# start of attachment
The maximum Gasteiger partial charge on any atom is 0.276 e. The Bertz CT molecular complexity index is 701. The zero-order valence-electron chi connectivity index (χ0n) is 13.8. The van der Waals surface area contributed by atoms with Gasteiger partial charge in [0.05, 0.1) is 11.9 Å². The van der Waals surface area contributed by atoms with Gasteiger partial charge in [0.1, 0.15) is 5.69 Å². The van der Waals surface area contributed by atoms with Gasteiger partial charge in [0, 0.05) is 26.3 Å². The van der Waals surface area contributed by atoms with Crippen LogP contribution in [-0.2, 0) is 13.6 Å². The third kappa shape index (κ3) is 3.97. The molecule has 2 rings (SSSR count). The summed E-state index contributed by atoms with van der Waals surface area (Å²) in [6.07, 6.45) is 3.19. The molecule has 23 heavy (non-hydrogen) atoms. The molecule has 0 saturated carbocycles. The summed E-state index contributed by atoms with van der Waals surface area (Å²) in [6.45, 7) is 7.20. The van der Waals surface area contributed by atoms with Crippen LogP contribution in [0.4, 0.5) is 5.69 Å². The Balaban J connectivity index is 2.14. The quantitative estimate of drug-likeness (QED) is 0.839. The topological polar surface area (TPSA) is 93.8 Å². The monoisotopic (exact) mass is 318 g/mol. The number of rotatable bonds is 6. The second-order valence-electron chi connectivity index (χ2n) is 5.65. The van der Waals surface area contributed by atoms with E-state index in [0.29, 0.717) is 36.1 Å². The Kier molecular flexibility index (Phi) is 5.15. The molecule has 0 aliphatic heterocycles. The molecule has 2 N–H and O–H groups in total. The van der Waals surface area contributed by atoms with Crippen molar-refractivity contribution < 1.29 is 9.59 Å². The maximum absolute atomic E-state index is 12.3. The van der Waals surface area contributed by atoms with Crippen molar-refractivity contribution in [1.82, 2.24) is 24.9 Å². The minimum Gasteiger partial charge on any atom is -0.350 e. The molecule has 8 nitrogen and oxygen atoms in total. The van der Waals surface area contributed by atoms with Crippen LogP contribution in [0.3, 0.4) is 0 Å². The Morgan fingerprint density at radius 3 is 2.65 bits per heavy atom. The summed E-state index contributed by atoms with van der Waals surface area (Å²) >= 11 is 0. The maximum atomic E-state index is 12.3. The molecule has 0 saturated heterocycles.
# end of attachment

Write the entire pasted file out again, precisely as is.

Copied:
The maximum Gasteiger partial charge on any atom is 0.276 e. The Bertz CT molecular complexity index is 701. The zero-order valence-electron chi connectivity index (χ0n) is 13.8. The van der Waals surface area contributed by atoms with Gasteiger partial charge in [0.05, 0.1) is 11.9 Å². The van der Waals surface area contributed by atoms with Gasteiger partial charge in [0.1, 0.15) is 5.69 Å². The van der Waals surface area contributed by atoms with Gasteiger partial charge in [0, 0.05) is 26.3 Å². The van der Waals surface area contributed by atoms with Crippen LogP contribution in [-0.2, 0) is 13.6 Å². The third kappa shape index (κ3) is 3.97. The molecule has 2 rings (SSSR count). The summed E-state index contributed by atoms with van der Waals surface area (Å²) in [6.07, 6.45) is 3.19. The molecule has 23 heavy (non-hydrogen) atoms. The molecule has 0 saturated carbocycles. The summed E-state index contributed by atoms with van der Waals surface area (Å²) in [6.45, 7) is 7.20. The van der Waals surface area contributed by atoms with Crippen LogP contribution in [0.4, 0.5) is 5.69 Å². The Balaban J connectivity index is 2.14. The quantitative estimate of drug-likeness (QED) is 0.839. The topological polar surface area (TPSA) is 93.8 Å². The monoisotopic (exact) mass is 318 g/mol. The number of rotatable bonds is 6. The second-order valence-electron chi connectivity index (χ2n) is 5.65. The van der Waals surface area contributed by atoms with E-state index in [0.29, 0.717) is 36.1 Å². The Kier molecular flexibility index (Phi) is 5.15. The molecule has 0 aliphatic heterocycles. The molecule has 2 N–H and O–H groups in total. The van der Waals surface area contributed by atoms with Crippen molar-refractivity contribution < 1.29 is 9.59 Å². The maximum absolute atomic E-state index is 12.3. The van der Waals surface area contributed by atoms with Crippen molar-refractivity contribution in [1.82, 2.24) is 24.9 Å². The minimum Gasteiger partial charge on any atom is -0.350 e. The molecule has 8 nitrogen and oxygen atoms in total. The van der Waals surface area contributed by atoms with Crippen LogP contribution in [0.3, 0.4) is 0 Å². The Morgan fingerprint density at radius 3 is 2.65 bits per heavy atom. The summed E-state index contributed by atoms with van der Waals surface area (Å²) >= 11 is 0. The maximum atomic E-state index is 12.3. The molecule has 0 saturated heterocycles.